Blog – June 9, 2020
“Just because I don’t agree with you doesn’t mean I hate you”
This quote has circulated a lot on social media since the start of the pandemic. I really like it. I think hate is a strong word but I also think that how we feel, when others don’t agree with us, depends on how unknowingly cemented we are in our beliefs and how much pain is left unresolved in our bodies.
I am reminded of something Deepak Chopra discusses in his book “Spiritual Solutions” about how our deep rooted core beliefs are enmeshed with our sense of self. In other words “what I believe” is deeply woven into the fabric of “who I am”. This explains why so many of us become reactive and lash out when someone else expresses a strong opinion that differs from our own. We feel personally attacked when our core beliefs are questioned and our automatic response is to defend and protect. This is particularly challenging for those of us who have not spent time doing “inner work”. And why we sometimes say one thing but then act in a manner contrary to what we say. We are so unaware of how ingrained our core beliefs are that we don’t even notice our behaviour. So it stands to reason that the less aware we are and the more suffering we’ve endured, the more reactive we are.
I cannot help but feel that everything that is happening in the world right now is a very loud invitation for us all to start waking up. We are all being asked to RSVP! This is a golden opportunity for us to take a deeper look at ourselves and start asking the bigger questions. Is what I believe, what I am thinking, saying or doing for the highest good? Is it intended to harm or heal? What are my motivations? Do we even see, hear and feel what is going on or are we so disconnected from ourselves we don’t notice? One of the helpful things we can do now is become aware when we feel triggered. Can we take a pause before responding? Notice and feel? Can we try to see things from another perspective? Can we take a few moments to imagine what it might be like to live in another person’s shoes?
I have read stories about people who recognized within themselves harmful beliefs and chose to dive right in to try to change how they felt. Like a minister I once read about who admitted to having racist beliefs and decided to live among the people he had once had no regard for. Becoming intimately connected with the whole community through their day to day lives, he was successful at overcoming what he once experienced and healed himself from the old entrenched belief. There are many stories like this about people choosing to overcome unhealthy personal biases and unjust core beliefs. We need to continue to be inspired by them and do our own work to rise above.
As someone who has been practicing yoga and studying spirituality, health and wellness for over a decade, I still feel like a babe on my path to awakening. I certainly don’t claim to have all the answers. What I can say I’ve learned so far about myself and this human experience is that my ongoing inner journey is the most valuable journey I have ever undertaken. I still get triggered, feel annoyed, think judgmentally and tend to run and hide more often than I’d like to admit but I am more aware of this now and more often than not, I can take a step back and consciously and constructively explore my options. What emotions am I feeling? How is my body reacting to this? Do I feel personally attacked? Is this true? How does it feel deep in my heart? Can I try to see things from another perspective? From a place of awareness I can then make better choices.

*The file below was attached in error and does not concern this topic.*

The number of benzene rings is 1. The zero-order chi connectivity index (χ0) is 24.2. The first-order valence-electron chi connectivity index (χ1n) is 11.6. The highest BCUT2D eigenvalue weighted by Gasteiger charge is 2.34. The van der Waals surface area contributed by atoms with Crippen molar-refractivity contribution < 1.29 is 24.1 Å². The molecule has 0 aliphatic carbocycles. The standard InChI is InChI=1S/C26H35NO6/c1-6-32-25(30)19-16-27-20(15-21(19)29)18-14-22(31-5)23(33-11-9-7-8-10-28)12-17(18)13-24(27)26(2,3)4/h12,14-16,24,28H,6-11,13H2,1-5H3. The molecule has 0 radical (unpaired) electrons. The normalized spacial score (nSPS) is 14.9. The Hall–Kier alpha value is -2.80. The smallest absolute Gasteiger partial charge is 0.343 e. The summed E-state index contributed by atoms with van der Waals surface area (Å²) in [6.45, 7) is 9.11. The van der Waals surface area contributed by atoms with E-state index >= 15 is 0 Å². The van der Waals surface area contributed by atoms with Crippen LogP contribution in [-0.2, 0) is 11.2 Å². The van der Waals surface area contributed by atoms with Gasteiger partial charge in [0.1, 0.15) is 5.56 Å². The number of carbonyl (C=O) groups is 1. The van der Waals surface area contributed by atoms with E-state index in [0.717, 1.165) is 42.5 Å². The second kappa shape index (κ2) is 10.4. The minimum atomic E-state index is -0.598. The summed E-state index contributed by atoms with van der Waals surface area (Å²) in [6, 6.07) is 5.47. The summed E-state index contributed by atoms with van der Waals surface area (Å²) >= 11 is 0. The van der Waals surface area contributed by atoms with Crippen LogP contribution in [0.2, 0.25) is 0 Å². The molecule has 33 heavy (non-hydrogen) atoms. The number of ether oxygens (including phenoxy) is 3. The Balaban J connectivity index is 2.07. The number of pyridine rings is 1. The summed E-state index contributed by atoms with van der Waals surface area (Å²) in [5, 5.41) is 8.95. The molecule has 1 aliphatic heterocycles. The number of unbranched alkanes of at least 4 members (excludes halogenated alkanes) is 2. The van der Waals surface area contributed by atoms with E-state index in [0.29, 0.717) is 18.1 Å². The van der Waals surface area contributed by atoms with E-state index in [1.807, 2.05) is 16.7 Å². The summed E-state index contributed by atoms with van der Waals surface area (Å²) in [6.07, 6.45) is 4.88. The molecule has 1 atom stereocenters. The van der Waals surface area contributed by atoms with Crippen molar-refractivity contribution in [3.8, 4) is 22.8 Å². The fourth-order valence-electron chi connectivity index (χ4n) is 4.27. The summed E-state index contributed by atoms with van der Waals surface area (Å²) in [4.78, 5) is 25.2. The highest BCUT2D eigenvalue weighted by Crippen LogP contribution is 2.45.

So how do we become more aware? How do we wake up? How do we evolve into becoming a unified race of beings? How do we maintain our sense of individuality and still contribute to a collective wellbeing?
One small step at a time. Inner work is a lifelong undertaking and it’s never too late to begin. We can start by noticing the quality of our thoughts, words and actions and take responsibility for their affect on us and others. We admit there is personal healing to be done and seek help and guidance for that when needed. We learn to love ourselves unconditionally despite all of our screwups. We learn how to forgive ourselves and others. We share with others what our experiences are so fewer of us feel so alone. We learn to connect to a deeper part of ourselves, beyond beliefs, where all the answers await. We share our unique gifts with the world despite how scary that may feel. We become intimately connected to our own souls and listen for the reminders about love being the only thing that heals and that truly matters. We regularly ask ourselves “who am I” and “how can I make a difference”. We strive to do the best we can each and every day. And on days when we mess up, we clean up and prepare to start again, a new day, open to better choices and endless new possibilities.
Evolution and change begin to occur organically when we simply take the time to become more aware and share.
With love and blessings